This book has to be one of the longest biographies ever written about a historical figure, but it is greatly the worth the effort expended to read it. John Toland is as good a historian as one will ever experience in the modern era. His books, to a one, are eminently readable. There is no historian who can make his subjects appear so lifelike, even to those who lived long after the events he writes about.
By taking actual quotes and putting them into proper context, Toland marinates a genre long known for its aridity. Hitler, the man, was as complex a person on the political stage as any that preceded him, or have followed. Toland wades through Hitlers many complexities and seeming contradictions and sheds light on what drove the Fuhrers madness and his need to bring Europe (and later the world) to the brink of destruction.
Toland offers plausibility to what drove Hitler to vilify and massacre the Jewish race in Europe, his goals of conquest, and his political system…areas in which historians have argued about for generations.
We learn many things about Hitler’s childhood and early adulthood, things which may shed some light on the future dictator’s reason deter. From a disappointing childhood to dreams of being an artist and architect in Vienna, Austria, to his service in the German army during World War I, Hitlers dreams of a Germanic empire are mapped out every stage of the way.
Toland’s treatment of Hitler is fair, which is deeply hard to do, as the leader of Germanys Third Reich has caused much misery and destruction to people all over the world. His detachment makes Hitler appear much scarier. It is hard to envision a man who would hold so true to his demonic visions over a span of twenty years, as Hitler did with his blueprint for domination of Europe and the Soviet Union.
If you love twentieth-century history, particularly that of World War II, this book will satisfy your craving…and then some! I highly recommend all of Toland’s books relating to the World War II era, particularly “The Last 100 Days” and “Infamy,” which is about the Pearl Harbor attack by Japan on the U.S. on December 7, 1941, and the apparent subsequent cover-up by the government of its foreknowledge of the attack. Toland has also written a couple of fictional books that are not quite as good, but worth a look-see.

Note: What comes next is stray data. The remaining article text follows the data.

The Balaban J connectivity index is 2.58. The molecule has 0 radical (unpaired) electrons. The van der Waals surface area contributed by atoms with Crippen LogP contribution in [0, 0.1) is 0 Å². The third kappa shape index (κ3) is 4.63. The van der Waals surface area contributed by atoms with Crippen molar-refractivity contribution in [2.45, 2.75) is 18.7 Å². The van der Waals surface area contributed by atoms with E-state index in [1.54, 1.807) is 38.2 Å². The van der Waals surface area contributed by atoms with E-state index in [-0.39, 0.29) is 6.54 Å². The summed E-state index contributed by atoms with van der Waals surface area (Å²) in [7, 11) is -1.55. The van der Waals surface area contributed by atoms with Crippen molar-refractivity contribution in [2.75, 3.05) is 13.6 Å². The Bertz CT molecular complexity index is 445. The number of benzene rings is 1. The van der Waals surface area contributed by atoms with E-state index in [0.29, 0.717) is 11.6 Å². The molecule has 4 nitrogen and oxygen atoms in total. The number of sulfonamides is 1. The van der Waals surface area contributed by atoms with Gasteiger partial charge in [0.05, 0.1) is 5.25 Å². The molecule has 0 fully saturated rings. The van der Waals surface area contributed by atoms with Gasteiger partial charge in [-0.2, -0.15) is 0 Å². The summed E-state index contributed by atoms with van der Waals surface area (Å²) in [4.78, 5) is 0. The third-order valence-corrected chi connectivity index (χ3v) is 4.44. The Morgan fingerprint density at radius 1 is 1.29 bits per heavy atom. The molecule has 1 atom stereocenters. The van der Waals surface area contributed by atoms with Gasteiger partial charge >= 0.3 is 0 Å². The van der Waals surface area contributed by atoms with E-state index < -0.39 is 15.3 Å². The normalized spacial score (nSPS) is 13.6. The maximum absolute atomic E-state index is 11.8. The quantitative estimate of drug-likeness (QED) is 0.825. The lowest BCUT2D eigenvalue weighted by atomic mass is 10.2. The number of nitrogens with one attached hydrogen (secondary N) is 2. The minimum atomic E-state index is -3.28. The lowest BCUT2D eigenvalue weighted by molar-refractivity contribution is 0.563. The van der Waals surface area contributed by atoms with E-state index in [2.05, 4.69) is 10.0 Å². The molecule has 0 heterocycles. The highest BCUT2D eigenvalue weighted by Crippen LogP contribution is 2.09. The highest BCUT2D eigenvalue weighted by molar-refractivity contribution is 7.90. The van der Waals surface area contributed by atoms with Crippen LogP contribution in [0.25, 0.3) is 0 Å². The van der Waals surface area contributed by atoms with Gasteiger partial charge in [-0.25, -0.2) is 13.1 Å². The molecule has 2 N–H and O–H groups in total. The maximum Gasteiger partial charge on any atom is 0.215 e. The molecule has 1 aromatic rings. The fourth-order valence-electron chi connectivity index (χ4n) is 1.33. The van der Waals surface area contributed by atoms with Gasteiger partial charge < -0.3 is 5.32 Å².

I had the opportunity of corresponding and meeting John Toland when I was a teenager, and he was a remarkable man and a great writer. This is by far the best and most readable biography ever written on Hitler. Toland eschews, thankfully, the ridiculous psycho-babble which ruins many other major Hitler biographies.
Toland interviewed over 300 people close to Hitler: Trade Junge, his secretary, Max Wunsche and Richard Schultze, his adjutants, Eva Brauns best friend and many others. He went to the source, and his oral interviews constitute a tremendous historical resource.
Toland shows that Hitler was sxually normal, which is important since Hitlers supposed “deviant sxuality” is the lynchpin of many inferior books.
If you are to read one book about Adolf Hitler, make it this one. Nothing better has come down the pike in the 25 years since this books publication. For anyone interested in the history of the 20th century and World War II, this is a must read.
As an amateur student of WWII history I have tried hard to understand more about how the major “players” came to be, thought, and operated before, during, and after (when applicable) the war. John Toland’s biography of Hitler is an amazing piece of historical literature!! If you’ve ever read any of Toland’s books (I’ve read “Battle: The Story of the Bulge” and “The Last 100 Days” – both excellent), you know he can convey a story that makes the words feel alive. He does that here equally as well in a 900-page masterpiece.
He starts with a historical background of the Hitler lineage (and possible Jewish blood!) and ends in with various Nazi elites and their capture, deaths, etc. after the fall of Berlin and Hitler’s suicide.
Read also: Adolf Hitler as a Monster
In between we get a marvelous picture of a child Adolf – his closeness to his mother and estrangement from his father; a young man searching for his place – time spent in Vienna flop houses struggling to survive, failing to achieve and finding his place in the political upheaval leading to the Great War; his time at the front – from runner to gassed Iron Cross winner; his “Time of Struggle” in forming the NADSP and leading a failed putsch, prison, and release to a country ready to embrace him; to his rise to Chancellor, dictator, statesman, warlord, self-proclaimed Christ, mass murderer; to a broken, pre-aged, sickly man how ultimately takes his own life to avoid paying the butchers bill. Toland weaves a story that is both easy to read and historically engaging.